- Only slightly warm; lukewarm.
- Showing little enthusiasm: "tepid applause".
I remember a line from a book. A visitor has come. A woman is caught without a fire. She has tea in the pot but it is barely warm. She offers it to her visitor. "I am sorry it is too cold," she apologized. "It is not too cold," replied the visitor, and, then when her back was turned, he whispered, "It is not too hot either."
Surely that is exactly the problem today. The Church is not too cold -- it is just warm enough to know that the Gospel is there. But it is not too hot either -- it is lukewarm, safe, and not a danger to anyone. Is this the Church of Christ? Is this the Church we seek? Can we settle for a tepid Christianity which is neither cold nor hot, merely lukewarm?
One of the themes of Benedict XVI which Francis has picked up is the idea of a moral poverty and an empty Christianity too distracted by the desires of the flesh and too weak before the temptation to consume rather than give, to seek to be served rather than serve, and to an easy faith which does not challenge one's words or actions. I think this is a healthy moment for Christianity as a whole. I know it is healthy for my own Lutheran Church Missouri Synod.
We have grown accustomed to a cultural Christianity in America in which religion and the public square have seemed allies if not served as such. We have become comfortable at a welfare state in which the government serves the poor and those in need with a little assistance from the Church (instead of the other way around). We have become lazy in the face of a morality which was public though not very private and enforced in the court of public opinion more than in faithful preaching and teaching. Now, a couple of generations removed from Roe v. Wade and the sexual revolution, we find ourselves aghast at how culture has become an enemy of the faith and have become merely naysayers to the images of freedom and acceptance promoted by a liberal and libertarian agenda. It is as if we do not know how to act or speak anymore. Some have responded with the shrill voice that grates and wins no battles and others have decided to make accommodation to the direction of the culture. Is there no other path?
Must we be left with a tepid Christianity which is neither offensive nor powerful, a little sweetener for our otherwise sour days? Is all we can hope for a lukewarm faith which offends no one and lives mostly in the hidden domain of private thoughts and feelings? Have we only the mediocrity of the mundane or the enterprise of entertainment left to us on Sunday mornings?
I believe that Benedict is correct in the view that a renewed Christianity begins with a renewed Sunday morning. For me as a Lutheran this means a renewal which has its source in and draws us back to the means of grace. This is source and summit of our individual vocations as the baptized people of God and our daily piety. If Sunday morning is not renewed, there will not be a renewal which endures. Key to this is the preaching task. We must preach the whole counsel of God and preach it without shame or embarrassment. We must preach as those who not only believe it but who live under it, the flawed and failed sinners redeemed by the blood of Christ to live not for themselves but for Him.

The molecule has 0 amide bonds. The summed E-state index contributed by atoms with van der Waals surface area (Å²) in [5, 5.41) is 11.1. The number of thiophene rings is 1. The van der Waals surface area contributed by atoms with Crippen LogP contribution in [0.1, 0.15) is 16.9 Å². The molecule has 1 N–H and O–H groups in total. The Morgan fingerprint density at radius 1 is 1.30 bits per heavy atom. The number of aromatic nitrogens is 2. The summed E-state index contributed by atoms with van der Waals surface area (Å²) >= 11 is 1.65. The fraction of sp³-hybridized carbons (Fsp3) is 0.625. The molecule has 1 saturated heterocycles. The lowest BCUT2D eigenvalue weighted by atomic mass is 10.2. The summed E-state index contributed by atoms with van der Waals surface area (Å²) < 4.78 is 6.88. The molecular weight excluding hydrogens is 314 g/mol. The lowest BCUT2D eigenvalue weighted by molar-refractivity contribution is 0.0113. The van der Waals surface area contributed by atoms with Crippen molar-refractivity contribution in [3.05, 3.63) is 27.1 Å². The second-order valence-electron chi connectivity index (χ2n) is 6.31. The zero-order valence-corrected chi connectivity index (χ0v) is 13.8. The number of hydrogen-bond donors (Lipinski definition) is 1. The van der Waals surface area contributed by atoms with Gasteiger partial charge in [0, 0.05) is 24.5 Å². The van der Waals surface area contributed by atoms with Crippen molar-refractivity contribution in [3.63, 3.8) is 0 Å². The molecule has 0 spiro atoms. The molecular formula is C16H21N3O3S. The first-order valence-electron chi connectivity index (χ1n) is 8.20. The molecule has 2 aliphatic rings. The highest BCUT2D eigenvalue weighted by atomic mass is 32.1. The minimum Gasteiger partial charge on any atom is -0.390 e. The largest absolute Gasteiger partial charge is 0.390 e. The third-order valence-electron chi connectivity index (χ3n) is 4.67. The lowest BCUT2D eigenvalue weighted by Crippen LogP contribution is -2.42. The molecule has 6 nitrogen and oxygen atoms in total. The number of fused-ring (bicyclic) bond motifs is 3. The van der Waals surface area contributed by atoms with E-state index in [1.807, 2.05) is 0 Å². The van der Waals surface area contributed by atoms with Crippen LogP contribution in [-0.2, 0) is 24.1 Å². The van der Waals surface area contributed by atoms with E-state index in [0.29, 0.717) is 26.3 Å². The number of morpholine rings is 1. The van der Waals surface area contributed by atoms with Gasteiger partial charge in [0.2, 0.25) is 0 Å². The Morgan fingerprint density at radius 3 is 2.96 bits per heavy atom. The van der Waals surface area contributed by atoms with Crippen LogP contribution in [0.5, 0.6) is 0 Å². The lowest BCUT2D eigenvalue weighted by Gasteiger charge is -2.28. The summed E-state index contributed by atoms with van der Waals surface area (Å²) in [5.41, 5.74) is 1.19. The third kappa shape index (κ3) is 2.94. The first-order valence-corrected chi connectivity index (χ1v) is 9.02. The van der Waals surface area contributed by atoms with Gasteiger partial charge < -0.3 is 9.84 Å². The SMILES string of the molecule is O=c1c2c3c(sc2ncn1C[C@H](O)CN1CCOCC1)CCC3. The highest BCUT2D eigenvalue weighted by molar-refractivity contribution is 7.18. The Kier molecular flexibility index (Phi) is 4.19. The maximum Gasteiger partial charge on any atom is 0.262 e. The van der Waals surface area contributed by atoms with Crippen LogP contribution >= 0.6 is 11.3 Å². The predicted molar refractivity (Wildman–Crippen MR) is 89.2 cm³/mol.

I also believe that Francis is correct in exposing the moral emptiness of much of what passes for life today and the values of even supposedly Christian people. The Gospel is not some overarching principle of love. It is the love that is manifest in the great epiphany of the Cross. It bids us to a bridge laid between God our Creator and we His fallen creatures -- the bridge which is Christ, His incarnation, obedient life, holy suffering, life-giving death, and resurrection to new and eternal life. But it does not end there. It moves us to love what He loves and transforms the desires of our hearts so that the will of God becomes our delight as well as our duty. The Church must recover her voice to speak the moral truth of Christ to the world but not in some theoretical way as if we were out to win an argument. This must happen because we live this truth within the framework of our frail and weak humanity, still afflicted by the thorn of the sinful nature yet not without the power of the Christ who lives in us.
If Lutheranism fails, it will not be because the faith confessed is wrong. It will come as the inevitable end of a lukewarm Lutheranism confessed without real conviction that this is the catholic and evangelical faith. It will fail because of the tepid faith of those who lead from the chancel and sit in the pews. It will come because personal preference has been allowed to dominate creed, confession, worship, and piety. It will come because Sunday morning has become the domain of the personal, the mediocre, and the prevailing wind of culture and entertainment. It will be because Lutheran has become merely an idea instead of the living reality of a people gathered to confess this truth and live in its light.
A vigorous Christianity will offend some. Those most offended will probably be those who have found the faith and the pews comfortable refuges away from the scarey culture or the comfortable family rooms dedicated to entertainment and dictated to by the whims of pleasure. The world may be less offended than surprised. That surprise provides the window of opportunity to speak Jesus Christ to the nations and to bring the nations to the Church. If it comes to the demise of a tepid Christianity and a Church lacking enthusiasm for the Gospel, such an entity will hardly be missed by those inside or out. Will the Son of Man find faith when He comes again?